World champion chess player quits rather than playing teenager who beat him earlier
A world champion chess player who recently lost to a teenager accused of cheating in the weirdest way possible has refused to compete against the teenager in the most passive-aggressive way possible.
It happened on Monday the Julius Baer Generation Cup in a match between Norwegian grandmaster Magnus Carlsen, 31, and Hans Niemann, 19.
Carlsen, who is ranked the best player in the world by the International Chess Federation, made his move with the black pieces first, then quickly exit the game, leaving Niemann to do the same soon after, according to The Guardian.
There’s a history between the two players: Earlier this month, Niemann beat Carlsen at the Sinquefield Cup in St. Louis, an upset win so unexpected it inspired at least a baseless theory that Niemann used a computer program that secretly communicated winning moves via a “prostate massager” or “wireless anal beads”.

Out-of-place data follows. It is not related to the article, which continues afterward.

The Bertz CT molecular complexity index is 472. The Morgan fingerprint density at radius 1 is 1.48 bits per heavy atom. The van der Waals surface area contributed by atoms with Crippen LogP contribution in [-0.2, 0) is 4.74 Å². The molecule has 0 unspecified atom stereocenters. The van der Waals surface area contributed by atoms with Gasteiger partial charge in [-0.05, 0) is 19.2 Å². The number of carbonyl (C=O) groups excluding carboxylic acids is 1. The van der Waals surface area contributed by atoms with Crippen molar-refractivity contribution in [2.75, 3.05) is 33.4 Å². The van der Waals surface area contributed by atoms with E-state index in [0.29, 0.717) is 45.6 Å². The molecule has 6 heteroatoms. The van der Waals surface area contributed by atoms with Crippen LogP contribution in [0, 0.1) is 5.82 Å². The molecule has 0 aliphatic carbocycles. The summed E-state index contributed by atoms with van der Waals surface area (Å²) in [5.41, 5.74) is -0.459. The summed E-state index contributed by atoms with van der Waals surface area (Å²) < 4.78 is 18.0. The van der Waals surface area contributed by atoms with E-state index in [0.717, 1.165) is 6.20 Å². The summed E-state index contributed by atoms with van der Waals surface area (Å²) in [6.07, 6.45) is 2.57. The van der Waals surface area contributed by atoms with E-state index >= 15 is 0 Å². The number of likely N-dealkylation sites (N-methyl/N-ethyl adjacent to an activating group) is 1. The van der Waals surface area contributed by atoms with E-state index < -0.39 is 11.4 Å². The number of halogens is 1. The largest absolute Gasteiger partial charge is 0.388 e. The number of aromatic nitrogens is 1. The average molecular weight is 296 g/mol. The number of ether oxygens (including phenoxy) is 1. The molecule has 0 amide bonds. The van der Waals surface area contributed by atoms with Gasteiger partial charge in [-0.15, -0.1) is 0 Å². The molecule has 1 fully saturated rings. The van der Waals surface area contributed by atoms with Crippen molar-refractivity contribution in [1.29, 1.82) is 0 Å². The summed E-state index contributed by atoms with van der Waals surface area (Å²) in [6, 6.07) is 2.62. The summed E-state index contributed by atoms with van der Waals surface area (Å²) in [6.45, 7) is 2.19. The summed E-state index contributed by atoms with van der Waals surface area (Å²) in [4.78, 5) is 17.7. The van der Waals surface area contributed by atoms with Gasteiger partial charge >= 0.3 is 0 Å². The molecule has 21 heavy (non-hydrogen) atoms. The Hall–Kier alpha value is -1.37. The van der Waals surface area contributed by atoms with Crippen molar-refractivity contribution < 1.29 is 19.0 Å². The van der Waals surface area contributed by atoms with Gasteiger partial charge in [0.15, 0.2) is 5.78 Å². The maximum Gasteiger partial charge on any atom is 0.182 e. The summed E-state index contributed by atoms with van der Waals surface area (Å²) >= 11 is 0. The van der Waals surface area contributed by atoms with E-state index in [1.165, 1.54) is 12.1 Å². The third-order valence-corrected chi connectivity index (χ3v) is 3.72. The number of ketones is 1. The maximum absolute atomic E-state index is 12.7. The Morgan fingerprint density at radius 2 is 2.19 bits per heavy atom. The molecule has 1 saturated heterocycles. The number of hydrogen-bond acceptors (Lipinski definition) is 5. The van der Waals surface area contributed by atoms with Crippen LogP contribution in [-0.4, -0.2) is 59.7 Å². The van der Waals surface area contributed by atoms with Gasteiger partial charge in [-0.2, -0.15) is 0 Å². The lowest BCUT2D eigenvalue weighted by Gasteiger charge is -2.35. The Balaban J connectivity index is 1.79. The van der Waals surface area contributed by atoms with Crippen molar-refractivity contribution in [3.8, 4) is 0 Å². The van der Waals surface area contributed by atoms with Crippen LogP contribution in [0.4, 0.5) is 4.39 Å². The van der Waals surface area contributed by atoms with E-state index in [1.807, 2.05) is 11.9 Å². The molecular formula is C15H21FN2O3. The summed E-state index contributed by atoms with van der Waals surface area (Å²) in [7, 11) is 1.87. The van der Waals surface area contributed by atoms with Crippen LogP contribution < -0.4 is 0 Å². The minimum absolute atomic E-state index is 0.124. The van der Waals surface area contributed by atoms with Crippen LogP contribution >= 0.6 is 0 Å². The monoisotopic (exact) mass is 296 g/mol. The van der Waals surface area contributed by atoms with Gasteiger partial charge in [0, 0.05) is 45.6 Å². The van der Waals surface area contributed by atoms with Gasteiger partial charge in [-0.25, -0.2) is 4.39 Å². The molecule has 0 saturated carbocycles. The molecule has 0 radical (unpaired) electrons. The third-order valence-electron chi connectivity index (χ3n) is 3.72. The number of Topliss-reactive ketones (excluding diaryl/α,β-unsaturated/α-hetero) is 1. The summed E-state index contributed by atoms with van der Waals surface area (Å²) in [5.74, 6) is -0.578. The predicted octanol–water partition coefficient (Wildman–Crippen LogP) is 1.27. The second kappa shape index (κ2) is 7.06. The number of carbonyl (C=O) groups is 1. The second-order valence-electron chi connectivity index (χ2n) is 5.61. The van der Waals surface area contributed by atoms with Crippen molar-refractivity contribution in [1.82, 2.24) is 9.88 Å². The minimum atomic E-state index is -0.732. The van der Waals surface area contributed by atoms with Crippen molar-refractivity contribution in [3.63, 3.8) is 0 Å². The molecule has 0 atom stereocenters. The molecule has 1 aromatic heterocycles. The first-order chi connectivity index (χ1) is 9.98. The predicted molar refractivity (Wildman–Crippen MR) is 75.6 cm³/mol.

However, Niemann insists he won fairly and was willing to “get completely naked” to debunk the anal bead theory.
No one has proven that Niemann cheated in the Sinquefield Cup, but he was also accused of cheating in prize matches on Chess.com and banned from the site, despite being allowed to compete on Chess24 .com.
After Niemann’s upset victory, Carlsen abruptly withdrew from the Sinquefield Cup. His only comment at the time was an encrypted tweet from a 2020 speech by Portuguese football manager Jose Mourinho: “I prefer not to speak. If I talk, I’m in big trouble… and I don’t want to get in big trouble.
Carlsen’s actions on Monday were remembered by other chess players, including Grand Master Jon Ludvig Hammer, his compatriot, who called for sanctions against Carlsen, saying, “It is the most unacceptable behavior to lose on purpose. The most unsportsmanlike [thing] you can do,” according to Defector.com.
Neither Carlsen nor Niemann commented on Monday’s match, but Kotaku.com noted that Carlsen’s actions were particularly shocking since his own organization is hosting the tournament, meaning he “effectively invited his apparent enemy into his virtual home and then exited out the back.